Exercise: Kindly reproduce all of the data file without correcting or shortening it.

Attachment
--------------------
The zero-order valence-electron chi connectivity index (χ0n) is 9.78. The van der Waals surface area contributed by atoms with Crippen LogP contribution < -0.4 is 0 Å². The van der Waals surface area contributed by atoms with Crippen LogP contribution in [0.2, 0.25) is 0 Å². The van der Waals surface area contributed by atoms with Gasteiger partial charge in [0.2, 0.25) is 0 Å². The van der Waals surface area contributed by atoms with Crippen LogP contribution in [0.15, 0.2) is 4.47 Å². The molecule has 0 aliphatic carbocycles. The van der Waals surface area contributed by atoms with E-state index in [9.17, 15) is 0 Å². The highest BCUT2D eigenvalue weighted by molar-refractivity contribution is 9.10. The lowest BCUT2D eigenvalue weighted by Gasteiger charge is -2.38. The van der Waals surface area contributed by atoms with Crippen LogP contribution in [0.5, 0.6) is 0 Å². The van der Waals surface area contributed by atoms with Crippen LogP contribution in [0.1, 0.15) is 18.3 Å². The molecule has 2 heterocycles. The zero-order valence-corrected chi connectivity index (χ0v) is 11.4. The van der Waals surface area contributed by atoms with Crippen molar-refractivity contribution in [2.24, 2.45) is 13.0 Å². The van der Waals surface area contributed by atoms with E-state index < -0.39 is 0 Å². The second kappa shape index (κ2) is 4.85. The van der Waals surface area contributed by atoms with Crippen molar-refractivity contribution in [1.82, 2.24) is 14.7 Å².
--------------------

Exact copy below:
The zero-order valence-electron chi connectivity index (χ0n) is 9.78. The van der Waals surface area contributed by atoms with Crippen LogP contribution < -0.4 is 0 Å². The van der Waals surface area contributed by atoms with Crippen LogP contribution in [0.2, 0.25) is 0 Å². The van der Waals surface area contributed by atoms with Gasteiger partial charge in [0.2, 0.25) is 0 Å². The van der Waals surface area contributed by atoms with Crippen LogP contribution in [0.15, 0.2) is 4.47 Å². The molecule has 0 aliphatic carbocycles. The van der Waals surface area contributed by atoms with E-state index in [9.17, 15) is 0 Å². The highest BCUT2D eigenvalue weighted by molar-refractivity contribution is 9.10. The lowest BCUT2D eigenvalue weighted by Gasteiger charge is -2.38. The van der Waals surface area contributed by atoms with Crippen LogP contribution in [0.5, 0.6) is 0 Å². The van der Waals surface area contributed by atoms with Crippen LogP contribution in [0.1, 0.15) is 18.3 Å². The molecule has 2 heterocycles. The zero-order valence-corrected chi connectivity index (χ0v) is 11.4. The van der Waals surface area contributed by atoms with Crippen molar-refractivity contribution in [2.24, 2.45) is 13.0 Å². The van der Waals surface area contributed by atoms with E-state index < -0.39 is 0 Å². The second kappa shape index (κ2) is 4.85. The van der Waals surface area contributed by atoms with Crippen molar-refractivity contribution in [1.82, 2.24) is 14.7 Å².